Southern Hills Baptist Church in Tulsa, OK came to Matcha to help bring their branding into the 21st Century. The church has come to symbolize its relationship to its congregation as a living tree, an example mentioned in the Bible as the template for a solid disciple: grounded in a personal relationship with Christ, growing people up in this relationship, and then equipping them to give their lives in ministry and mission, as demonstrated by the thriving branches.
We converted this symbol into an attractive, modernized logo designed to be recognizable at nearly any print size. The overarching branches of the tree contain 52 leaves, one for every week in a year. The solid tree in the logo has thick boughs and sturdy roots, and the unending circle surrounding the logo indicates each worshipper's relationship with Christ which lasts for all eternity. The slightly elongated typeface was chosen to be modernistic yet highly legible. A single seed accents the "I" in "Hills," completing the growth motif.
Southern Hills also contains a number of individual ministries and outreach programs. We decided to include them in the rebranding as well. From the playful growing leaves of the Greenhouse and Orchard children's ministries to the graceful curves of the Women's Ministry, each icon symbolizes the core mission of each ministry or outreach effort.
Since completing the rebranding project, we have been gratified to see the logos appearing in flyers, online advertising, videos, posters, and other promotional areas.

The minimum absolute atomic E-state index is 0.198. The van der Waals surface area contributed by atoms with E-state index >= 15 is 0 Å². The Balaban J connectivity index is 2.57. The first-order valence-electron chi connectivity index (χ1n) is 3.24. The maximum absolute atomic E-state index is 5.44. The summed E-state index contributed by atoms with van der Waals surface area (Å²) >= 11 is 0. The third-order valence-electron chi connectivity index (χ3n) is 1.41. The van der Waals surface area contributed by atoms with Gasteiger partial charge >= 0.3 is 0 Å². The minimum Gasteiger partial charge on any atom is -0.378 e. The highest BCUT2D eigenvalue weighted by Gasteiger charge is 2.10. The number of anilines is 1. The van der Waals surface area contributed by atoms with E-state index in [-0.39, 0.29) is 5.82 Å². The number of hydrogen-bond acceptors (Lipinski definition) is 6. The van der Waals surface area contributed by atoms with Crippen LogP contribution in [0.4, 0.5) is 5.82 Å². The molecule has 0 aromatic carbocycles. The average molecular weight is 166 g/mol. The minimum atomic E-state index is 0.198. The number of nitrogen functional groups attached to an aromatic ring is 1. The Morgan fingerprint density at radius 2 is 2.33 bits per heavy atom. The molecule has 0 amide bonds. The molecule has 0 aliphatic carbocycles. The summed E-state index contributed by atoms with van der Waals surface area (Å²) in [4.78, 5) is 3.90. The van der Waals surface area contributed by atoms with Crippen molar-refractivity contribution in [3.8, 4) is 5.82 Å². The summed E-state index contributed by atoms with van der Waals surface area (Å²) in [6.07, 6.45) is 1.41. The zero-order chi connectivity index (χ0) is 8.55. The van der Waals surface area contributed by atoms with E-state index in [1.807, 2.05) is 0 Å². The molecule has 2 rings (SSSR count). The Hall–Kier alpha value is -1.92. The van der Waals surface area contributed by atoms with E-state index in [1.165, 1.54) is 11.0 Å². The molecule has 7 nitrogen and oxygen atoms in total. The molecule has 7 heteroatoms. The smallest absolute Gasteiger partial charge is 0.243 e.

Over the course of several weeks, we performed a series of photo shoots in and around the church to chronicle the state of things at the beginning of their second century, as well as demonstrate the close-knit sense of community which the church has brought to so many lives.
The customer already had a website which we at Matcha created for them several years ago. Their old site was beginning to show its age, however, and we agreed with the administration that the church's 100th anniversary would be the perfect time to give their Web presence a facelift.
To begin, we examined the good and bad of their then-current site. Though packed full of useful information, the site itself seemed small and cramped to today's high-resolution sensibilities. Elements created with Adobe Flash would have to be converted or removed if we wanted to make the site usable for modern tablets.
To the drawing board we went. Our first priority was to create the new site on top of an easy-to-use content management system to make it maintainable without expert assistance. We purposely chose a system with an integrated calendar function to help users keep track of church events and schedules.
Where the old design was dark and restrictive, our new design became light and expansive, with many large colorful screen-width elements and plenty of photographs. Large, easy-to-understand buttons replaced text links. We bumped up the text size and chose a clean typeface which was easy to read. Every piece of Flash content was replaced with mobile-friendly HTML5 widgets. The site was carefully designed to be useable on nearly any mobile device. The color scheme was also updated to fall more in line with the new branding effort.
Once the design was complete, we oversaw the data migration and ensured that the site was live by January 1 of their centennial year.